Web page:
It has been pretty quiet overhere lately. The reason? I have been writing a paper about closed architectures for content distribution in Japan, which I will present at the Reproduction in Modern Japan conference over at Yale University. And there’s more on the agenda – a short overview.
- 09-30: I will attend the Techlaw Student Summit (University of Ottawa) and drop by at the iCommons Canada launch party later on.
- 10-01: I will attend the The Internet and the Law – A Global Conversation conference (University of Ottawa) featuring speakers such as Lawrence Lessig, Michael Geist, et al.
- 10-02: Second day of the The Internet and the Law – A Global Conversation conference – my advisor Prof. Takato Natsui will give a lecture about internet and regulation.
- 10-07: I will meet Ian Condry, whom I wrote about before (and met in Tokyo in July), at the MIT; later on in the afternoon we’ll give a workshop-like presentation about copyright developments in Japan at Harvard’s Reischauer Institute of Japanese Studies.
- 10-08: Traveling to Yale University, New Haven, where I will join in for a simultaneous screening of The Ring and Ringu in the evening.
- 10-09: I will present the paper mentioned above at the Reproduction in Modern Japan conference at Yale University.
- 10-10: Second day of the Reproduction in Modern Japan conference.
A pretty busy schedule, as you see.
As for now, I will post the abstract of my paper – the full text (probably) follows in a week or two.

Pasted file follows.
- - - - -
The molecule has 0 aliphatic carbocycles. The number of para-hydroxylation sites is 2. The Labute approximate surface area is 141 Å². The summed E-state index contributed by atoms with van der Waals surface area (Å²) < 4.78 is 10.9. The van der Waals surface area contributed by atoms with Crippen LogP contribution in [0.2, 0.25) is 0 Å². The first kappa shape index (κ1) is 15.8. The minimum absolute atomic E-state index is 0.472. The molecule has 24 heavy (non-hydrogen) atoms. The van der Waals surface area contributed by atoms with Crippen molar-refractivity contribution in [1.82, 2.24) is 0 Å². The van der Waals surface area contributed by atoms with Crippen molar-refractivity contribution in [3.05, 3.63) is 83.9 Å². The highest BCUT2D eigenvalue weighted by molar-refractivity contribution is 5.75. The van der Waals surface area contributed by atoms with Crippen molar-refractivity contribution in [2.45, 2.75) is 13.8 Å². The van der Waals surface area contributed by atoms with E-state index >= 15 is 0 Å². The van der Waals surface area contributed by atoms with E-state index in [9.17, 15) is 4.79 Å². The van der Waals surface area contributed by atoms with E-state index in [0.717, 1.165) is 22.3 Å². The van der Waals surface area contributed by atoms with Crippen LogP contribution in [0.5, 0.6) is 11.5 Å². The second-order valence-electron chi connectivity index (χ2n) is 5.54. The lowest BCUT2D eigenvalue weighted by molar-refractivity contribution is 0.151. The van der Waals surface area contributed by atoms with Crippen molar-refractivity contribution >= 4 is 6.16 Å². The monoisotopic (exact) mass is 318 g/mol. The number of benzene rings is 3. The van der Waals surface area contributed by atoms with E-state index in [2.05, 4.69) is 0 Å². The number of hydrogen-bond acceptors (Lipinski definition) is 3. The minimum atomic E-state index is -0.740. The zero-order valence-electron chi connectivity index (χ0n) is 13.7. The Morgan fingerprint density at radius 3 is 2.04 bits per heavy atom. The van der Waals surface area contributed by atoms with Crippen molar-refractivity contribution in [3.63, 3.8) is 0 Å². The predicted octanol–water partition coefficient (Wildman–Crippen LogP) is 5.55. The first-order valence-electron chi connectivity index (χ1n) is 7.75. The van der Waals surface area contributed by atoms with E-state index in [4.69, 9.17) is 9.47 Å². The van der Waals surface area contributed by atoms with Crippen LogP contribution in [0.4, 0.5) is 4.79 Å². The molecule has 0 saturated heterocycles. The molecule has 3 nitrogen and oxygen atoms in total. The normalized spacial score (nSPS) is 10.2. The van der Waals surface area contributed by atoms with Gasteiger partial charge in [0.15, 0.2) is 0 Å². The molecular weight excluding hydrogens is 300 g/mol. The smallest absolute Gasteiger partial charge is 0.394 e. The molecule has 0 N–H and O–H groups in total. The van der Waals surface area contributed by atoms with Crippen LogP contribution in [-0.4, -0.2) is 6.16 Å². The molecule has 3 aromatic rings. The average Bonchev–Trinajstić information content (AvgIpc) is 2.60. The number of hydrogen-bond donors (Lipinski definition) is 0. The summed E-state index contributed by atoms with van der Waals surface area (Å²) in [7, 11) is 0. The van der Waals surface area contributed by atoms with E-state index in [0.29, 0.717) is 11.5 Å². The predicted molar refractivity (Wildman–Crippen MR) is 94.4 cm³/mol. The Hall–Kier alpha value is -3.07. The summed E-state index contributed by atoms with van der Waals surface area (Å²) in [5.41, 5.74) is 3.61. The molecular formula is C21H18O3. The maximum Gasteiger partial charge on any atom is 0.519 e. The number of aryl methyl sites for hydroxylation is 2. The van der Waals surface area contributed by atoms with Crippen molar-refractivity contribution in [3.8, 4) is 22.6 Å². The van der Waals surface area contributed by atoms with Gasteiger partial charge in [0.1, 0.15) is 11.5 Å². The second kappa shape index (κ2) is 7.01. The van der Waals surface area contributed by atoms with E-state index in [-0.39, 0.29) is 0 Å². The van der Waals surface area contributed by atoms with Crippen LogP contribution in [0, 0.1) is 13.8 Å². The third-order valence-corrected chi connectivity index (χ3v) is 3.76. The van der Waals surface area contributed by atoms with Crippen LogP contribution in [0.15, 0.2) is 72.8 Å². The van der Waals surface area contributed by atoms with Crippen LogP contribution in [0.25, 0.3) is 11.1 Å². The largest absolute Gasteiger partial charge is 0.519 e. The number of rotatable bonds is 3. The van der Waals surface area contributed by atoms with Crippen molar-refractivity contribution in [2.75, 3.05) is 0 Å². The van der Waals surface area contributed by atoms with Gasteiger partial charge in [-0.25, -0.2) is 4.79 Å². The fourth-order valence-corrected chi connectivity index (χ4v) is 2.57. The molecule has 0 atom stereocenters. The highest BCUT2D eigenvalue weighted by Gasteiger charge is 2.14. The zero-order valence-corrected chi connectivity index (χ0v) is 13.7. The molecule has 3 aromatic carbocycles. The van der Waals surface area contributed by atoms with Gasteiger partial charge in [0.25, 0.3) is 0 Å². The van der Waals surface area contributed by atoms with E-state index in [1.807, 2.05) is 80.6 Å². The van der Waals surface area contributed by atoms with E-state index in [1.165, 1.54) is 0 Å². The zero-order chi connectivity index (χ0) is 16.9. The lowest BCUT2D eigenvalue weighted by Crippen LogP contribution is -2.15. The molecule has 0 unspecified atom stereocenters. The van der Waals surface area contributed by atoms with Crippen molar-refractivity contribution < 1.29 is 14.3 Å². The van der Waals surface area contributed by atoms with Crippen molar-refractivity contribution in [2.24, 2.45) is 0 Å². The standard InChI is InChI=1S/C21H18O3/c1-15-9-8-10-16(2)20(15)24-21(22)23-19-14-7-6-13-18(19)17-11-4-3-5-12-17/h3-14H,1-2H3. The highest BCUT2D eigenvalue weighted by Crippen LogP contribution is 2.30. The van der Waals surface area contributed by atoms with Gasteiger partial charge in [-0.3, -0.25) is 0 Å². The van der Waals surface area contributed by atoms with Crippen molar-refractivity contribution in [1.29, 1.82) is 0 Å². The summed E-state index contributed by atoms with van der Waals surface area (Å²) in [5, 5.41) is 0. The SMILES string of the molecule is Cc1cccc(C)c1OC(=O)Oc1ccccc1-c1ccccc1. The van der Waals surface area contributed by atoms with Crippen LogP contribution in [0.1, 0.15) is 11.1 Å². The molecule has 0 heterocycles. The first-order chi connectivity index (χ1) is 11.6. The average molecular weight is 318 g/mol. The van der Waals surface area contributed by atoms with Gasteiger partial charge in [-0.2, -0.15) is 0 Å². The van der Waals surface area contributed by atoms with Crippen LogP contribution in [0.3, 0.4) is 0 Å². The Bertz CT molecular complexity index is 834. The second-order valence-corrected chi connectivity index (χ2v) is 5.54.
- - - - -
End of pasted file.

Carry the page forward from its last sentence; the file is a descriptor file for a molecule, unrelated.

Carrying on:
This paper deals with the recent emergence of highly controlled architectures for digital content delivery in Japan. It investigates the architectures’ socio-economic impact on the creation of new materials and on the development of electronic devices that come into contact with digital content.
New creations always build on the past—this is also true for Japan, which is interestingly often considered as having a deeply rooted culture of innovation through copy and imitation. Recently however, the Japanese content industry is gradually increasing its control over what happens with content after its distribution, and thus, preventing it to be (re-)used in innovative ways—this controllability is achieved by Digital Rights Management (DRM) schemes embedded in high-end electronic devices such as mobile phones and digital TV sets.
In my paper I take a closer look at the implementation of DRM schemes and analyze what effect they have on the use and re-use of the content they aim to protect. I argue that the scope of this protection is much wider than it should be; in essence, every use that is not specifically permitted by the content provider is in fact prohibited. Moreover, adding DRM to the materials they distribute places the content providers in a very powerful position: they enable themselves to control the architecture and development of the downstream devices that process their digital content. Control of such an extent has or will have a stifling effect on innovation in Japan both on the content production level as well as on the content carrier/editor development level—a very unpromising outlook indeed. In this respect, I question whether the Japanese content industry’s current DRM tactics are the way to go—possibly re-thinking and adjusting business models may ultimately prove to be a more viable and thus a more future-proof solution.